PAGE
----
At Niramish, turmeric bursts in sunset hues in curries. Mango and pineapple cut the spice in cool chutneys, and the aromas of ginger and garlic tangle in the air. Those scents drift from clay-oven tandoori dishes, curries, and fried rice. The dishes range from mild to hot and spicy, with mango lassis and buttered naan bread soothing palates still a-tingle from plates of tofu vindaloo cooked south-Indian style.
The skilled foodsmiths at Bhojan Market, nestled beside its sister Indian restaurant Bhojanic, forge prepared meals, freshly roasted spices, and house-made pickles that package up the essences of Indian cuisine for at-home enjoyment. The market’s expansive menu whisks palates away to the forests of the Indian subcontinent, where sweet mango chutney ($3.99/small; $6.99/large) seeps from trees and boneless jewels of chicken tikka masala ($4.99–$8.99) await discovery in pools of tomato cream sauce. Piquant sauces pour like heavy rains over wheat chapatis ($4.99 for six) and paratha flatbreads stuffed with ginger and potato ($6.99 for five), the spices of which wash down to bellies in steaming streams of tea. Elephants trumpeting their hunger from inside tummies can quietly chomp on vegetarian dishes such as punjabi kardi-onion dumplings swimming in a yogurt-based curry sauce ($3.99–$6.99). Intricately woven tapestries and exotic plants join with the sharp aromas of freshly roasted spices to draw visitors in to Bhojan Market. Though not included in this Groupon, the market also regularly hosts cooking classes and leads expeditions to retrieve tongue-soothing coconut milk from the summits of Mount Everest.
Udipi Cafe's traditional Indian ingredients and recipes form the basis of its expansive menu of flavorful vegetarian delights. Serenade taste sensors with appetizers such as a delectable potato-cauliflower duet of aloo gobi ($8.50) or the broad tasting board of the assorted sampler platter ($7.95). Dry and spicy chickpeas swim in a pond of piquant curry sauce in the chana masala curry ($8.50), which pairs pleasantly with a side of paratha bread ($1.95). Indo-Chinese specialties transport diners to the northern climes of the subcontinent with flavor combinations such as vegetable hakka noodles ($7.95), and dinner specials fill traditional platters with offerings such as the royal madras special thali and royal south indian thali ($13.50 each).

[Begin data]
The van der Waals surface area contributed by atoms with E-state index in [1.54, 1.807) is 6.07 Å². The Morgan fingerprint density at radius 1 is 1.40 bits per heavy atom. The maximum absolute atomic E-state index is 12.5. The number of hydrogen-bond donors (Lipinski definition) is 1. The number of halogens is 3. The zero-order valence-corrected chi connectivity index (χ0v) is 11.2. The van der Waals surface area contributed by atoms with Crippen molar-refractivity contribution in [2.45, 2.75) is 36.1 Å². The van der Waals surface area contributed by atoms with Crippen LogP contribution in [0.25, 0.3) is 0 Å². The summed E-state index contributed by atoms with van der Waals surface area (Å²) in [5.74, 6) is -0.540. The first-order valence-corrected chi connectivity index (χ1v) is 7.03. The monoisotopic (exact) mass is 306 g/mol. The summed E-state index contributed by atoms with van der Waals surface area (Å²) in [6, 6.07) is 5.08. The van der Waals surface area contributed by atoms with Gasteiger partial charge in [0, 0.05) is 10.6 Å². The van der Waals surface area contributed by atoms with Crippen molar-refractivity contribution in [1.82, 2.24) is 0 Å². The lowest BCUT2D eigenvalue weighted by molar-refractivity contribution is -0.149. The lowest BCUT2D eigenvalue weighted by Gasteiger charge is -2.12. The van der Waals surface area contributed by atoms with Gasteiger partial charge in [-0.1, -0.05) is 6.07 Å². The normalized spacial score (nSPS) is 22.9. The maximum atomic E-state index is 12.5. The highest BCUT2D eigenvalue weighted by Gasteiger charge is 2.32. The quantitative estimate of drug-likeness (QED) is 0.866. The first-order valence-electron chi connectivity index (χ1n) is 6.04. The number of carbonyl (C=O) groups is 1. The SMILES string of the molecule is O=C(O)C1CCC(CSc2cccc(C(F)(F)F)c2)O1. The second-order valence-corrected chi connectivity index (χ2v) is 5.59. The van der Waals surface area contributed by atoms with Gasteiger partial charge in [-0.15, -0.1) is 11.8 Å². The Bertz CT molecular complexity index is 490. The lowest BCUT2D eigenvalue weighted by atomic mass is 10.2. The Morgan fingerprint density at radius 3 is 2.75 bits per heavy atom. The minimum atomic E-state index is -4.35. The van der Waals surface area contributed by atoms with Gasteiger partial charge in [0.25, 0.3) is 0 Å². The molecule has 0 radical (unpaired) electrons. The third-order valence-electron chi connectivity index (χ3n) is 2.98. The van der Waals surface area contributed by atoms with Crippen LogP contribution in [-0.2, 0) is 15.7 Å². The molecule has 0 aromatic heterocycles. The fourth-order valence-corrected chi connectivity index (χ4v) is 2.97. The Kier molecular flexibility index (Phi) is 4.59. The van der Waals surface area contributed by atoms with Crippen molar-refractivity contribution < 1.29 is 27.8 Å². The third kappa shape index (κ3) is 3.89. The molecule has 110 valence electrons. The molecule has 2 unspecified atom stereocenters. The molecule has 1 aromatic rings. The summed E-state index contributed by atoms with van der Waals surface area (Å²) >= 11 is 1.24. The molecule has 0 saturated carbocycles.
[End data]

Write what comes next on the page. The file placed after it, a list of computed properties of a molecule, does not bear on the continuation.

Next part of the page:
Under the guidance of the Sarma brothers, who own and operate Haveli Indian Cuisine, the chefs take care to turn out traditionally crafted Indian dishes that showcase tender lamb and chicken baked in clay ovens. Each geographic region of India has its own variation on common recipes, and Haveli's menu mirrors this broad culinary scope. Plates of vegetarian saag paneer spice up spinach cooked with cubes of cheese, and fiery vindaloo entrees send bites of shrimp or chicken blazing across taste buds. Platters of rich curries and sides, such as freshly baked roti or samosas, keep the lunch buffet packed for people on a break from work or spelunkers searching for something that's truly bottomless.
Vatica Indian Vegetarian Cuisine focuses on the vegetarian cooking style of the Indian state of Gujarat. The dishes come in the form of thali, full meals that include bread, rice, and side dishes alongside curries made with eggplant, cauliflower, and other veggies. To complement meals, diners sip masala chai tea or BYOB beverages.